August 18, 1973 – traveling back through Texas from a trip to Mexico, on their way to a Lynyrd Skynyrd concert, four friends and a hitchhiker encounter a woman wandering along the road, mumbling and seemingly out of her mind. Erin (Jessica Biel), her boyfriend Kemper (Eric Balfour), their friends Andy (Mike Vogel) and Morgan (Jonathan Tucker), as well as hitchhiker Pepper (Erica Leehrsen) watch on in horror as the strange woman pulls out a gun and shoots herself through the head. In shock, the recently drugged up five-some decide to go to the police; they stop at a gas-station to make a call, with the woman behind the counter instructing them to take the body to an old mill out off the main road. Somewhat bewildered, the friends decide to trek to a nearby farmhouse to try calling the police again, in order to confirm the sheriff’s (R Lee Ermey) location, only for two of them to encounter a chainsaw-wielding maniac named Leatherface (Andrew Bryniarski), who proceeds to begin to butcher them all. One by one, as they try to escape the maniac, as well as the in-on-the-game Sheriff, it’s up to Erin to try and make a break for the relative safety of the open road to survive.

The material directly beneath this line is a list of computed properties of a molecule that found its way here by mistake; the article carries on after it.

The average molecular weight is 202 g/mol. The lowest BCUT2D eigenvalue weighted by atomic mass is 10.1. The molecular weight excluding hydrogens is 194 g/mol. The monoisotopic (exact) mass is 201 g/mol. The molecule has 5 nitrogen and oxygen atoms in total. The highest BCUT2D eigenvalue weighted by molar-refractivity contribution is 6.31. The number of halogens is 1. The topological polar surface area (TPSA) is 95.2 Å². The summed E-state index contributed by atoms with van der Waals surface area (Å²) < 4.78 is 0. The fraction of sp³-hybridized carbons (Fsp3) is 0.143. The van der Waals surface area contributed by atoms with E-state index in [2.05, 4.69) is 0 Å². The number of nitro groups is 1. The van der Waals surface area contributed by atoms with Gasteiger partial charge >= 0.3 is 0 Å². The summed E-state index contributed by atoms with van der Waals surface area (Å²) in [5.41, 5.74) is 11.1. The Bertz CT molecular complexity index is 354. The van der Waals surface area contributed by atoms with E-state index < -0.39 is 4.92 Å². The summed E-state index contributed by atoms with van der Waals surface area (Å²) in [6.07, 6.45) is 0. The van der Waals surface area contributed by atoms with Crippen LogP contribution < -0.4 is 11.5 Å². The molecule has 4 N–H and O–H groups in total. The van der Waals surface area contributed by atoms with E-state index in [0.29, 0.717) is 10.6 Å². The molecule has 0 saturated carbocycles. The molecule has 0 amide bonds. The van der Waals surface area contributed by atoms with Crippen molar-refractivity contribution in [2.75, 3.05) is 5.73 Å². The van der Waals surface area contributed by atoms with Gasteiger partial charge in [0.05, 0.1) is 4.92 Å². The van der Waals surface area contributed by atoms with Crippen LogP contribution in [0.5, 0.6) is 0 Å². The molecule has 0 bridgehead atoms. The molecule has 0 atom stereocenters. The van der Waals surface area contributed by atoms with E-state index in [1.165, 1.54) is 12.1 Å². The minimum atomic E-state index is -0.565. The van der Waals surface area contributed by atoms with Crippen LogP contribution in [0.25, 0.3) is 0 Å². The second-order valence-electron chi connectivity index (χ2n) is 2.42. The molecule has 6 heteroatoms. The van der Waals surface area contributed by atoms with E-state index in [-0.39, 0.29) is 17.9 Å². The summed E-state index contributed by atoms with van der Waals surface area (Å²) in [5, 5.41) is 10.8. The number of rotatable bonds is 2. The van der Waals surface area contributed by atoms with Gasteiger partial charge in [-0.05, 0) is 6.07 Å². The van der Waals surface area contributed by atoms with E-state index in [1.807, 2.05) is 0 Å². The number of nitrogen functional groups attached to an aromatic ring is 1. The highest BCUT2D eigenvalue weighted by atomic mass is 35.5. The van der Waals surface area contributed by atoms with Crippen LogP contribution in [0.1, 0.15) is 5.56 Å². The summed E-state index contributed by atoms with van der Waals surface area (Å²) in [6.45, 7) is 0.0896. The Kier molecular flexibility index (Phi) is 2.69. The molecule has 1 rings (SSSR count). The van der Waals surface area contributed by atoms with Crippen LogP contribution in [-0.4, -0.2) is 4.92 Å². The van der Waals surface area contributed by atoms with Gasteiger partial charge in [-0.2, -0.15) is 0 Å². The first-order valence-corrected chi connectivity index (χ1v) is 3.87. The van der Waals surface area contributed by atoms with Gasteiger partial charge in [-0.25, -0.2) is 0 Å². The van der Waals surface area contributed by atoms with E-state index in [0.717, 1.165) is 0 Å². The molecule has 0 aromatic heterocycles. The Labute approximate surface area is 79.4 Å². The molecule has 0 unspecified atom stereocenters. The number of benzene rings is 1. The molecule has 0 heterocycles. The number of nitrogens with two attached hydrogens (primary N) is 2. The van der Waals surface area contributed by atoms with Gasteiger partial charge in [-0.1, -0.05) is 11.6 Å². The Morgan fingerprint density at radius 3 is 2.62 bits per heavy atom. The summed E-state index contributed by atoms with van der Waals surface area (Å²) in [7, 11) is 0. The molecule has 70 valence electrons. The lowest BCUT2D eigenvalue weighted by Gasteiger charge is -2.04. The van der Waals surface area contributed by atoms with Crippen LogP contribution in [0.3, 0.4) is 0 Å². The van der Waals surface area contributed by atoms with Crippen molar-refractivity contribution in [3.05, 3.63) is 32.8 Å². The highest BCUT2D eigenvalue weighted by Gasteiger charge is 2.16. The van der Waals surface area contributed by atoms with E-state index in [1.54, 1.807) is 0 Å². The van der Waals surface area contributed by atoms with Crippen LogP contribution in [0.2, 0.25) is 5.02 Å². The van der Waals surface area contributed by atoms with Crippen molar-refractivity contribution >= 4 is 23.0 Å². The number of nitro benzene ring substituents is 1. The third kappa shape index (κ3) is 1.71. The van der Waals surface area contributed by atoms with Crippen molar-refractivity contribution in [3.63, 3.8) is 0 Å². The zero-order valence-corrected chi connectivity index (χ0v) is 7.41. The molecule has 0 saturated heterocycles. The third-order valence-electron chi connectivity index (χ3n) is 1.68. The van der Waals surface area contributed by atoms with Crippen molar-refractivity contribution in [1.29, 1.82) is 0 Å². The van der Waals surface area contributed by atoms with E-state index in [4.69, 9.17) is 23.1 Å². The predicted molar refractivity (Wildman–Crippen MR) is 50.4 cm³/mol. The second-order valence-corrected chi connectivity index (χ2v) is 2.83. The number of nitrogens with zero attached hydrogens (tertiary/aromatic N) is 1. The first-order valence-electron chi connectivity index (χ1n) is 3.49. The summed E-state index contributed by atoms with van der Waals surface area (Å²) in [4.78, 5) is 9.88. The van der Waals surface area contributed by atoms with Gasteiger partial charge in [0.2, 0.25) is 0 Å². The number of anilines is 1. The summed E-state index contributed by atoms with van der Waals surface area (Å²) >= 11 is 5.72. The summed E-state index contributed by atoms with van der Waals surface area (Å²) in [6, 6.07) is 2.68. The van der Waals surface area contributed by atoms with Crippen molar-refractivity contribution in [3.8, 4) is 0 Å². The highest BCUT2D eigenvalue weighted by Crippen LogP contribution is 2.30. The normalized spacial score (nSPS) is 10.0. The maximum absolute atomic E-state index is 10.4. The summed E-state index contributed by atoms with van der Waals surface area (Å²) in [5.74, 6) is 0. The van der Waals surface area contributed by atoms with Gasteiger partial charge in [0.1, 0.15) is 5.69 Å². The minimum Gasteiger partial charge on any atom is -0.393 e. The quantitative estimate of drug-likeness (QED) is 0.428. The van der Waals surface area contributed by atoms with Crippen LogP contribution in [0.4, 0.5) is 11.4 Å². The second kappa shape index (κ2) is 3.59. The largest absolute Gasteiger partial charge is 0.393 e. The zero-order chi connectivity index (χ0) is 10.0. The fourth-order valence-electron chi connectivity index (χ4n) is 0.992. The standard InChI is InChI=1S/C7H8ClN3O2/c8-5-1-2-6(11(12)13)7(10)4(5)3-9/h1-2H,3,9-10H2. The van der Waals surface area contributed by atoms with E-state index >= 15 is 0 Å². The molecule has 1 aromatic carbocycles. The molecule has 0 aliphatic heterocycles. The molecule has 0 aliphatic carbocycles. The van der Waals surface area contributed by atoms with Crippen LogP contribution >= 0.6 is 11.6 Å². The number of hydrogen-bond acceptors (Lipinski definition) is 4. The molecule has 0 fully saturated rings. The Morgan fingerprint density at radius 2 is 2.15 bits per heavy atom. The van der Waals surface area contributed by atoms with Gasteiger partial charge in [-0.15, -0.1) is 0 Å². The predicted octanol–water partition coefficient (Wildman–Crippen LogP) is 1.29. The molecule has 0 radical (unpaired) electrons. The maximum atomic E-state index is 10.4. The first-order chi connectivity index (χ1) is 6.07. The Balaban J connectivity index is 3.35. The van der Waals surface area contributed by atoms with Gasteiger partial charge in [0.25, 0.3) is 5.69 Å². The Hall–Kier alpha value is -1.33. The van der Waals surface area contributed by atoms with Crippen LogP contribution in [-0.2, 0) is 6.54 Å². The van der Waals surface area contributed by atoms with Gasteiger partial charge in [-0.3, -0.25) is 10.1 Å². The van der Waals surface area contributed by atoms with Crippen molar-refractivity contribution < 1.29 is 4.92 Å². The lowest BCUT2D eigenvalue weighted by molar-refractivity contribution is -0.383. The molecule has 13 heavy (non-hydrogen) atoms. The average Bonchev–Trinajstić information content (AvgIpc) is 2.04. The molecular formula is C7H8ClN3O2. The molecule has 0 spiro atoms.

Okay, so Texas Chainsaw Massacre Reboot is good for a couple of things. First: Jessica Biel. Whoever it was who decided to have her run around the entire film in a tight white singlet, I thank you from the bottom of my heart. Wet, dry, dirty or not, Biel’s bouncy assets salvage a lot of this film from being sexless, disastrous tripe. And I mean that in the nicest possible non-misogynistic way possible. It’s easy to be scared of chainsaws and knives and creepy amputees in reed wheelchairs, but the innocence of Biel’s outfit, and the subtle subtext of sexualized violence it exhibits, ensures a more primitively cathartic journey of fear. Biel, as Erin, has no protection against the onslaught of Leatherface and his bizarre, weed-whacker family; the lack of clothing on her indicates an unsullied soul for whom torture is just around the corner – and it’s this primal terror that drives the film. Second, R Lee Ermey steals this thing outright as the creepy, not-right-in-the-head sheriff who terrorizes the group of friends probably ever moreso than Leatherface himself. For these two things, Texas Chainsaw Massacre comes recommended with caveats.